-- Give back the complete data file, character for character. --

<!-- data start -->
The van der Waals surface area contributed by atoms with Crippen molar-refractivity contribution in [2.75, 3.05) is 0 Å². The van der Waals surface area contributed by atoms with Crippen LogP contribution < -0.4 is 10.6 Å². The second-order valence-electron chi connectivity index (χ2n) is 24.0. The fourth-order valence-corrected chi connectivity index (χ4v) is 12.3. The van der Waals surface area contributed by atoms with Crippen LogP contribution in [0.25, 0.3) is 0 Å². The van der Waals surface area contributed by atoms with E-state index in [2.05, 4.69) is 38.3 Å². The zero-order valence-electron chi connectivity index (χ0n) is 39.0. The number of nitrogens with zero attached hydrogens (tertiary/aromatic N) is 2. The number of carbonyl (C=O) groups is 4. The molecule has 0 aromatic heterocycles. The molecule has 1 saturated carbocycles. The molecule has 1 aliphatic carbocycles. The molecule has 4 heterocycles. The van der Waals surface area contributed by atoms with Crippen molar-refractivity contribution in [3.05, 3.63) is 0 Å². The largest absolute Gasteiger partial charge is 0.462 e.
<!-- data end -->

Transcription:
The van der Waals surface area contributed by atoms with Crippen molar-refractivity contribution in [2.75, 3.05) is 0 Å². The van der Waals surface area contributed by atoms with Crippen LogP contribution < -0.4 is 10.6 Å². The second-order valence-electron chi connectivity index (χ2n) is 24.0. The fourth-order valence-corrected chi connectivity index (χ4v) is 12.3. The van der Waals surface area contributed by atoms with Crippen LogP contribution in [0.25, 0.3) is 0 Å². The van der Waals surface area contributed by atoms with E-state index in [2.05, 4.69) is 38.3 Å². The zero-order valence-electron chi connectivity index (χ0n) is 39.0. The number of nitrogens with zero attached hydrogens (tertiary/aromatic N) is 2. The number of carbonyl (C=O) groups is 4. The molecule has 0 aromatic heterocycles. The molecule has 1 saturated carbocycles. The molecule has 1 aliphatic carbocycles. The molecule has 4 heterocycles. The van der Waals surface area contributed by atoms with Crippen molar-refractivity contribution in [3.05, 3.63) is 0 Å². The largest absolute Gasteiger partial charge is 0.462 e.